No description or website provided.
C JavaScript Python HTML C++ Makefile Other
Fetching latest commit…
Cannot retrieve the latest commit at this time.
Failed to load latest commit information.

Skinning Cubic Bézier Splines

This code implements the cubic Bézier spline portion of our SIGGRAPH Asia 2014 paper Skinning Cubic Bézier Splines and Catmull-Clark Subdivision Surfaces by Songrun Liu, Alec Jacobson, and Yotam Gingold. The implementation consists of a web GUI that communicates with a Python back end.


The software depends on Python 2.7+ and several modules:

  • numpy
  • scipy
  • autobahn
  • twisted
  • cffi
  • cvxopt (optional; disabled by default)

(Note: On OS X, you should not install modules into the built-in system Python. Instead, install a copy of Python with a package manager such as homebrew or macports, or fink.)

You can install these modules with your favorite package manager, or using pip:

pip install numpy scipy
pip install autobahn
pip install cffi
pip install cvxopt

(If you don't have pip, install it using your OS package manager or get it from .)

The software depends on several compiled components. Binaries are provided in the repository for OS X. See below for compilation instructions (for other platforms, or when making changes).


Run python open to run the computation back-end and (the open argument) launches the web GUI in your default browser. (You can run the web GUI independently, and then later run python and click the "Reconnect" button in the GUI to attach to it.)


Drag and drop an SVG file onto the web GUI to load the SVG. There are many examples in web-gui-tests and in results. Not every SVG can be loaded. (A good one to start with is Alec Jacobson's clam: web-gui-tests/clam-songrun.svg.)

Click on the "Handles" pane to switch to the mode that allows you to add and manipulate handles. In this mode, clicking inside the SVG view adds a handle; dragging an existing handle modifies the transform associated with the handle.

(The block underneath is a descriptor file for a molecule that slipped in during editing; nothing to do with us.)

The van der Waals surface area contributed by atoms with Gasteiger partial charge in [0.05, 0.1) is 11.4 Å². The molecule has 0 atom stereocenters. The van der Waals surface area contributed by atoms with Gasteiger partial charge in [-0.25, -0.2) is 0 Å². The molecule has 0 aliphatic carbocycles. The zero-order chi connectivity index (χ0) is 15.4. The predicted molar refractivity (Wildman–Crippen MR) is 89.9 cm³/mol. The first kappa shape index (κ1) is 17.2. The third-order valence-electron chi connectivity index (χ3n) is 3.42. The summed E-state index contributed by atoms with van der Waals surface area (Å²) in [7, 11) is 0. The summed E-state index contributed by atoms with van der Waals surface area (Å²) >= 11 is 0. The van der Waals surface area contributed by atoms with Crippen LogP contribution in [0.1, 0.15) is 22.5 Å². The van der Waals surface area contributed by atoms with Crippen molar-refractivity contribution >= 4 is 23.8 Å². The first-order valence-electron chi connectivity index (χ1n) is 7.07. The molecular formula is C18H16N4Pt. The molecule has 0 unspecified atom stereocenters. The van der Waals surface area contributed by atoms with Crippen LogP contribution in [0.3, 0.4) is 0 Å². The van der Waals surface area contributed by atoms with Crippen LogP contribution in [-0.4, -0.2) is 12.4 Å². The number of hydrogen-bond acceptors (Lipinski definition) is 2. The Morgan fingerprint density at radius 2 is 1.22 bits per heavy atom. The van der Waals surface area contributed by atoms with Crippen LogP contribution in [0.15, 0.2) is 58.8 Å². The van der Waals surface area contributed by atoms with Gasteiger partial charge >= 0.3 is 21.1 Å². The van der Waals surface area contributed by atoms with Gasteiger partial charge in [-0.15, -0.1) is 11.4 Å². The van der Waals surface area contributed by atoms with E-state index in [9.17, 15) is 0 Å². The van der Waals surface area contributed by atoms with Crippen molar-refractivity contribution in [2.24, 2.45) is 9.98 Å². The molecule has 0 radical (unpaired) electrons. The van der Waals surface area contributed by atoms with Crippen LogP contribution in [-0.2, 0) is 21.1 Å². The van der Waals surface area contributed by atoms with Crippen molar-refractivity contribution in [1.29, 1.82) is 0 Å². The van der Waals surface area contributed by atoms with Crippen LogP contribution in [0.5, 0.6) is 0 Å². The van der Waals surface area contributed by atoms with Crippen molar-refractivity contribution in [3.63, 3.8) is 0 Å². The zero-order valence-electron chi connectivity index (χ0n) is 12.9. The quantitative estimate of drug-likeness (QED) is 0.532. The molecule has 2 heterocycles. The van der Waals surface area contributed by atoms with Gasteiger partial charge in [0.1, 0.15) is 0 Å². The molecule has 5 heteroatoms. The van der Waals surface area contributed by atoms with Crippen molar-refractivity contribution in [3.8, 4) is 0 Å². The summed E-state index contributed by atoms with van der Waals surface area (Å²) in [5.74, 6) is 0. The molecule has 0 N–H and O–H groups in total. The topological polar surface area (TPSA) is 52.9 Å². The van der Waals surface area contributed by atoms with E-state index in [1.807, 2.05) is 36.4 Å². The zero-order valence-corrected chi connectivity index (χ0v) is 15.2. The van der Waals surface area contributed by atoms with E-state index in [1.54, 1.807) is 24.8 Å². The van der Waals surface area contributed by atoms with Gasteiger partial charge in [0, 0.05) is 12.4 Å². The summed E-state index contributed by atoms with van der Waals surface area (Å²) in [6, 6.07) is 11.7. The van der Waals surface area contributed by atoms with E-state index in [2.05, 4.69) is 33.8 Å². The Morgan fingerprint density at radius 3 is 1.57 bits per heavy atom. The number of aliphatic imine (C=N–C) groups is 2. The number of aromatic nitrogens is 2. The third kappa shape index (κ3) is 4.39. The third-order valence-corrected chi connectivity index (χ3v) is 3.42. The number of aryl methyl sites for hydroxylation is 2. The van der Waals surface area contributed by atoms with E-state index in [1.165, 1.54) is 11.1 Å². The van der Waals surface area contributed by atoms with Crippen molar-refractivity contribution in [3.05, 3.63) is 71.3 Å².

Click on the "Control point" pane to inspect and change constraints on interpolated control points.

Various global options are available in the GUI under "Toggles". More global options are hidden inside You will have to restart the server component ( to see their effect. You can restart the server independently of the GUI. Every time you restart the server, simply reconnect to it with the "Reconnect" button. (Note: Some server-side options in are "defaults", so they won't have an effect when using the "Reconnect" button. For example, kG1andAconstraints has an effect only when parsing an SVG initially, and kArcLengthDefault has a button in the GUI under "Toggles" which overrides it.)

Compiling from scratch

Although largely written in Python, there are several optional compiled components required. Compiled versions are checked into the repository, but you can compile them from scratch.

  1. (required for BBW weights) Triangle. There should be a triangle directory containing a compiled binary of triangle.
  2. (required for BBW weights) libigl. There should be a directory or symbolic link to the root of libigl in the src directory.
  3. (required for BBW weights) bbw_wrapper contains a compiled dynamic library. cd into the directory and run the appropriate one-liner located at the top of bbw_wrapper/
  4. (optional for comparison with Schneider 1990 Graphics Gems) FitCurves contains a compiled dynamic library. cd into the directory and run the appropriate one-liner located at the top of FitCurves/
  5. (optional for barycentric interpolation; disabled by default) raytri contains a compiled dynamic library. cd into the directory and run the appropriate one-liner located at the top of raytri/